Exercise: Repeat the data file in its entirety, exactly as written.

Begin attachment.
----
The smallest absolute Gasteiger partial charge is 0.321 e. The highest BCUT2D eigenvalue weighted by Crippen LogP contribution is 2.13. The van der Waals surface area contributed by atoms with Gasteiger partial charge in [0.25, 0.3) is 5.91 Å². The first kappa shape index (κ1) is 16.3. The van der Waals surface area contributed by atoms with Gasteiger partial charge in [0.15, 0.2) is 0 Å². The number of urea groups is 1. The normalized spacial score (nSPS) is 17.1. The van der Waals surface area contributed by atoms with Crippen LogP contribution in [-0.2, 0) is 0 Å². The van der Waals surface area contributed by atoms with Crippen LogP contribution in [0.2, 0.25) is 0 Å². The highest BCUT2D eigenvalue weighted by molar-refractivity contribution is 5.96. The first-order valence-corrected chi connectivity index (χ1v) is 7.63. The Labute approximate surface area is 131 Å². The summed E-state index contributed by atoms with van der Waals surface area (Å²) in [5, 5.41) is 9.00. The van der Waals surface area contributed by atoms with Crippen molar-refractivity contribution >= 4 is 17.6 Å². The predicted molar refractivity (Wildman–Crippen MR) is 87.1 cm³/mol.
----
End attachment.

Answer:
The smallest absolute Gasteiger partial charge is 0.321 e. The highest BCUT2D eigenvalue weighted by Crippen LogP contribution is 2.13. The van der Waals surface area contributed by atoms with Gasteiger partial charge in [0.25, 0.3) is 5.91 Å². The first kappa shape index (κ1) is 16.3. The van der Waals surface area contributed by atoms with Gasteiger partial charge in [0.15, 0.2) is 0 Å². The number of urea groups is 1. The normalized spacial score (nSPS) is 17.1. The van der Waals surface area contributed by atoms with Crippen LogP contribution in [-0.2, 0) is 0 Å². The van der Waals surface area contributed by atoms with Crippen LogP contribution in [0.2, 0.25) is 0 Å². The highest BCUT2D eigenvalue weighted by molar-refractivity contribution is 5.96. The first-order valence-corrected chi connectivity index (χ1v) is 7.63. The Labute approximate surface area is 131 Å². The summed E-state index contributed by atoms with van der Waals surface area (Å²) in [5, 5.41) is 9.00. The van der Waals surface area contributed by atoms with Crippen molar-refractivity contribution >= 4 is 17.6 Å². The predicted molar refractivity (Wildman–Crippen MR) is 87.1 cm³/mol.